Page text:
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On your approach to Greenwood (just outside the city) you’ll note a historic stop point or two, worth the quick stops.

Per my last blog on the BC Copper Company Smelter ruins as you enter Anaconda, BC – the unincorporated township just outside of Greenwood – where the smelter is located, you cannot miss the 100 ft mound of dark black slag and imposing 215 ft smoke stack. Deciding to “save the best for last” we first went to explore Copper Street and the Nikkei Memorial Site.

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Did you know that in 1998, several scenes of the Oscar nominated movie Snow Falling On Cedars (featuring Ethan Hawk) were filmed in Greenwood?  A lot of the Japanese extras were Japanese-Canadians who were interned during there war. Some of the phantom signs and shops remain.  The phantom signs and revamped store fronts helped transform their little mining town into the Puget Sound fishing village of Amity Harbor. The signs have faded over the years and unfortunately have not been up-kept.

These phantom signs and shops are still visible and are located on historic Copper Street.

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Nikkei Legacy Park

HOW WELL DO YOU KNOW YOUR WWII HISTORY?

Next we headed over to The Nikkei Legacy Park which is located just on the outskirts of downtown Greenwood.

In 1942, internment of Japanese Canadians occurred when over 22,000 Japanese Canadians, comprising of over 90 percent of the total Japanese Canadian population, from British Columbia were evacuated and interned in the name of “national security”. The majority were Canadian citizens by birth. This decision followed the events of the Japanese attack on Pearl Harbor, and the subsequent Canadian declaration of war on Japan during World War II. This forced relocation subjected many Japanese Canadians to government-enforced curfews and interrogations, job and property losses, and forced repatriation to Japan.

Beginning after the attack on Pearl Harbor on December 7, 1941, and lasting until 1949, Japanese Canadians were stripped of their homes and businesses and sent to internment camps and farms in the B.C. interior and across Canada. The internment and relocation program was funded in part by the sale of property belonging to this forcefully displaced population, which included fishing boats, motor vehicles, houses, and personal belongings.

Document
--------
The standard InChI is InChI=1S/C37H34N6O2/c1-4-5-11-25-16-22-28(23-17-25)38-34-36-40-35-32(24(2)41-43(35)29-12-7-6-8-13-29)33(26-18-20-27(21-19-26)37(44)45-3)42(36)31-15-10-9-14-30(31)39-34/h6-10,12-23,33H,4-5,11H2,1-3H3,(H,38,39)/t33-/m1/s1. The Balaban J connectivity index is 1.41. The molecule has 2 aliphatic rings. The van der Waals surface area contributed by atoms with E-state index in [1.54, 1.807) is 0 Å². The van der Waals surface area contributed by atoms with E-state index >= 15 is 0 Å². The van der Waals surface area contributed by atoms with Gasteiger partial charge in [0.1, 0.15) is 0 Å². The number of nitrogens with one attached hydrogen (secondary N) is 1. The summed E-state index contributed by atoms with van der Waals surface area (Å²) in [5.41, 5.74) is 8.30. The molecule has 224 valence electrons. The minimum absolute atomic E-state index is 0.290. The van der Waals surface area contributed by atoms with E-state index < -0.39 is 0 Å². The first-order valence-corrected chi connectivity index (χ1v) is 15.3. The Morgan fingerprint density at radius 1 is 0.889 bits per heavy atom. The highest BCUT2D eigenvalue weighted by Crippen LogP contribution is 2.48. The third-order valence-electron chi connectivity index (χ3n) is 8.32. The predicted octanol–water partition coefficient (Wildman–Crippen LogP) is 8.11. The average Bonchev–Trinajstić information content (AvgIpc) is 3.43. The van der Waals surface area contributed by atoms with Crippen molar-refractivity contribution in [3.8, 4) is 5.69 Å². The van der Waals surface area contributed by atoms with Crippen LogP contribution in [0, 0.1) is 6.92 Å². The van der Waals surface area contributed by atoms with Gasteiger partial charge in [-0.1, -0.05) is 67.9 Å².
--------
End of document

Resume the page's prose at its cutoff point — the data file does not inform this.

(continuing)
On September 22, 1988, Prime Minister Brian Mulroney delivered an apology, and the Canadian government announced a compensation package, one month after President Ronald Reagan made similar gestures in the United States. The package for interned Japanese Canadians included $21,000 to each surviving internee, and the reinstatement of Canadian citizenship to those who were deported to Japan.

Among those interned at Greenwood were Isamu and Fumiko Kariya and their son Yasi, the grandparents and uncle of NHL star and Hockey Hall of Famer Paul Kariya; his father Tetsuhiko was born in internment.

Odds and Ends, Out and About Town

BC Copper Smelter Ruins

I wrote a specific blog about this, here’s the link, again.  It was super cool and I would strongly recommend exploring this!  Here are some awesome pics of that adventure. DO IT!


Deadwood

Next we went on the hunt for the abandoned ghost town of Deadwood, BC. We drove down Deadwood Rd. looking for some relics, some semblance that there once was a town here. Deadwood existed in 1897 and was located several miles west of Greenwood. A number of copper claims in the area gave rise to Deadwood. The Mother Lode Mine became a great mine although Deadwood disappeared within a few years. Deadwood contained two hotels, a store, a post office and a school.

There’s nothing left of the town, although there’s a large field where it once stood and two small shed like structures which were half falling town toward the other side of the road. However, they could have nothing to do with the former town. The name survives in Deadwood Road and Greenwood’s Deadwood Junction Small Town Coffee Shop.

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Well folks, that just about wraps up our day trip from Big White to Greenwood. It’s definitely worth spending a day exploring this route.

I hope this blog has helped you decide if this is a route worth exploring and what points of interest may be in each hamlet on the route from Big White to Greenwood.

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Exploring the 102 Year Old Abandoned BC Copper Company Smelter Ruins

DID THE COOLEST THING YESTERDAY!!! I explored the BC Copper Company Smelter Ruins in Greenwood, British Columbia (BC). IT’S BEEN ABANDONED FOR 102 YEARS!

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The weather on Big White (Mountain) called for rain all day, that was the perfect opportunity for a day trip! Initially planned to head to Penticton, BC and the weather was equally sucky there, so opted to head in the opposite direction and head down toward Beaverdell, Rock Creek, Midway and Greenwood.  I’ll post a separate blog on Greenwood, BC because I think it’s worth having a separate blog, it’s a super cute “city” with a colourful past and history. Today, I’m specially going to focus on the BC Copper Company Smelter ruins.